Ontario government proposing major overhaul to its policing framework

Nov 3 2017, 3:15 am

The Ontario government is giving its policing framework a major overhaul.

The province introduced its proposed Safer Ontario Act on Thursday, saying that it will modernize the framework, making it more community-focused, accountable, sustainable, and culturally responsive.

If passed, the bill would represent the largest policing and public safety transformation in over 27 years.

“Today, we are announcing the most significant changes to the police oversight system since it was first created,” said Yasir Naqvi, Attorney General in a statement. “The changes we are proposing will help ensure there is trust and respect between the police and the communities they serve.”

The proposed major reforms include enhancing police accountability to the public by creating a new Inspector General of Police with a mandate to oversee and monitor police services and police service boards. The province is also updating the police disciplinary process, including setting new rules for suspension without pay for police officers accused of serious criminal wrong doing.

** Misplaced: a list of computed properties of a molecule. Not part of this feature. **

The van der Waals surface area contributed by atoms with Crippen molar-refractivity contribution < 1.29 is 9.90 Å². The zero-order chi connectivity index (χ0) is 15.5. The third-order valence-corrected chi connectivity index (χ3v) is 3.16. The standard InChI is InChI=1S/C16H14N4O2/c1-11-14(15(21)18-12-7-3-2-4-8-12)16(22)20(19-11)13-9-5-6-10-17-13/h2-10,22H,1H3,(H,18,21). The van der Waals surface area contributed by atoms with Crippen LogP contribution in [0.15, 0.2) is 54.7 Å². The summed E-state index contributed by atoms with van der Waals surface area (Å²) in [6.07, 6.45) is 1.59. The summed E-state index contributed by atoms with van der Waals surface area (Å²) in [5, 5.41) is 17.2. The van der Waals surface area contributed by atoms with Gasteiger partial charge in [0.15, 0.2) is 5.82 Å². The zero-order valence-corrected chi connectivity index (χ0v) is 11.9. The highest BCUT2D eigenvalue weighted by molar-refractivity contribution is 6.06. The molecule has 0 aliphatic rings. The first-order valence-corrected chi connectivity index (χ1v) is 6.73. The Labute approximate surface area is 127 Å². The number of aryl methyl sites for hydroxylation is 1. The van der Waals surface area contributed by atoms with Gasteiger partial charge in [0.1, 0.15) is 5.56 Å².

The plan also includes strengthening the police oversight system by establishing strong penalties for officers who do not comply with investigations, and setting strict timelines for investigations and public reporting.

A new Missing Persons Act is being proposed which would allow police to respond more quickly and effectively to missing persons investigations.

Toronto Mayor John Tory said he welcomed the province’s proposed Act.

“New measures that increase police accountability and transparency are welcomed. They ensure that the public and police officers are comfortable when interacting with each other,” said Tory in his statement.

But the Association of Municipalities of Ontario (AMO) is warning that the province’new policing bill would increase costs, while reducing local say and oversight in many communities.

The association said that the bill includes new training and requirements for police services boards, without clear new resources to fund the work.

“This bill makes reforms without providing municipal governments with the resources and local flexibility to make meaningful changes in public safety,”said AMO president Lynn Dollin in a statement. “Municipal governments must be able to afford policing, plus all the other equally important local services that create safe and healthy communities.”

Ontario continues to report that it has the lowest crime rate in Canada. And Tory is ready to work with the province to keep it that way.

“I will continue working with the Toronto Police Service, Toronto Police Services Board and the Government of Ontario to ensure that Toronto continues to be one of the safest cities in North America,” he said.

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